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Effects of the Distribution of a Toxic Microcystis Bloom on the Small Scale Patchiness of Zooplankton.

Authors
  • Reichwaldt, Elke S1
  • Song, Haihong
  • Ghadouani, Anas
  • 1 Aquatic Ecology and Ecosystem Studies, School of Environmental Systems Engineering, The University of Western Australia, Crawley, Western Australia, Australia. , (Australia)
Type
Published Article
Journal
PLoS ONE
Publisher
Public Library of Science
Publication Date
2013
Volume
8
Issue
6
Identifiers
DOI: 10.1371/journal.pone.0066674
PMID: 23840516
Source
Medline
License
Unknown

Abstract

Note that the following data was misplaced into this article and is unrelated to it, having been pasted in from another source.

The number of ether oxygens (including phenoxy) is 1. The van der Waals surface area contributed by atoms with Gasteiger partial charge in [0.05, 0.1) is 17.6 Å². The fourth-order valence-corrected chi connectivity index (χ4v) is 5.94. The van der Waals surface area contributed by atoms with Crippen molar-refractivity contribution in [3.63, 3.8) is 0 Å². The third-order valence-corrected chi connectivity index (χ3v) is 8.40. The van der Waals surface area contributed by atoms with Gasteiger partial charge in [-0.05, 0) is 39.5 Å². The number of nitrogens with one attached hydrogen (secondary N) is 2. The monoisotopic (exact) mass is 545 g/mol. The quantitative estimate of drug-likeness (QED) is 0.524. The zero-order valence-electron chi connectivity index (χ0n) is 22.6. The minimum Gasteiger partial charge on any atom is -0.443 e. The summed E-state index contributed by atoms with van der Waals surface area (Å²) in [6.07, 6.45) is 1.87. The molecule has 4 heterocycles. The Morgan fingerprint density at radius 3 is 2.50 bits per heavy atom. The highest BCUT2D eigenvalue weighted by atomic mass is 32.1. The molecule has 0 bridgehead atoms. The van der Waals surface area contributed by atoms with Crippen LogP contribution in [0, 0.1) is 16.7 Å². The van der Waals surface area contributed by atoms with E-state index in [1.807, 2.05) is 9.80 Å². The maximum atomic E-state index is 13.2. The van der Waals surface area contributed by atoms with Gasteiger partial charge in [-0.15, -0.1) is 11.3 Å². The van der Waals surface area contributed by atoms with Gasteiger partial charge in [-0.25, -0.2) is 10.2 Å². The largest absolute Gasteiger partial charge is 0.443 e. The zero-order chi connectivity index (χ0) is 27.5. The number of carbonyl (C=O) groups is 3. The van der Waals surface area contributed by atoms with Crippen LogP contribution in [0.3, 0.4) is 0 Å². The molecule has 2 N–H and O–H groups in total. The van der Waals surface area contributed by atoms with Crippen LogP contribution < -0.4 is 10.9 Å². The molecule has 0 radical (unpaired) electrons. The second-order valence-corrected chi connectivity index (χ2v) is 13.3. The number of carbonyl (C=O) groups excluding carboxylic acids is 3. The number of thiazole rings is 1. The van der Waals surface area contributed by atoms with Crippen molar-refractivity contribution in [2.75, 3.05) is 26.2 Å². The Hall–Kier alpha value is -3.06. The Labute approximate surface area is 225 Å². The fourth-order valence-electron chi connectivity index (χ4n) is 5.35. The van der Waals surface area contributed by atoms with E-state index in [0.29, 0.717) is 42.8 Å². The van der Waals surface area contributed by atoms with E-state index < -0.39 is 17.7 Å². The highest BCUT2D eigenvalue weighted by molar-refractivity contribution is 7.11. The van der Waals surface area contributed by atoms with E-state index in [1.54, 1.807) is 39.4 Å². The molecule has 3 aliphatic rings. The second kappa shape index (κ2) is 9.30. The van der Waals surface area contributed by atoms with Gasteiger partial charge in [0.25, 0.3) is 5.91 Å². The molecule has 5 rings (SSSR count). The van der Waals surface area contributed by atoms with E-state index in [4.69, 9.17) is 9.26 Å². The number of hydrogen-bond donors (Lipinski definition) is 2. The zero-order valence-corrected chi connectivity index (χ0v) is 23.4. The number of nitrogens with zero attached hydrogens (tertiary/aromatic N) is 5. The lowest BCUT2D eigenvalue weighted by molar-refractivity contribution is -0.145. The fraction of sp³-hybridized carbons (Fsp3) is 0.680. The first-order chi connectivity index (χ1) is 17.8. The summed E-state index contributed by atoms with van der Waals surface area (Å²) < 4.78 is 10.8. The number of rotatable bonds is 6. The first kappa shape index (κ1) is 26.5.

Toxic cyanobacterial blooms can strongly affect freshwater food web structures. However, little is known about how the patchy occurrence of blooms within systems affects the spatial distribution of zooplankton communities. We studied this by analysing zooplankton community structures in comparison with the spatially distinct distribution of a toxic Microcystis bloom in a small, shallow, eutrophic lake. While toxic Microcystis was present at all sites, there were large spatial differences in the level of cyanobacterial biomass and in the zooplankton communities; sites with persistently low cyanobacterial biomass displayed a higher biomass of adult Daphnia and higher zooplankton diversity than sites with persistently high cyanobacterial biomass. While wind was the most likely reason for the spatially distinct occurrence of the bloom, our data indicate that it was the differences in cyanobacterial biomass that caused spatial differences in the zooplankton community structures. Overall, our study suggests that even in small systems with extensive blooms 'refuge sites' exist that allow large grazers to persist, which can be an important mechanism for a successful re-establishment of the biodiversity in an ecosystem after periods of cyanobacterial blooms.

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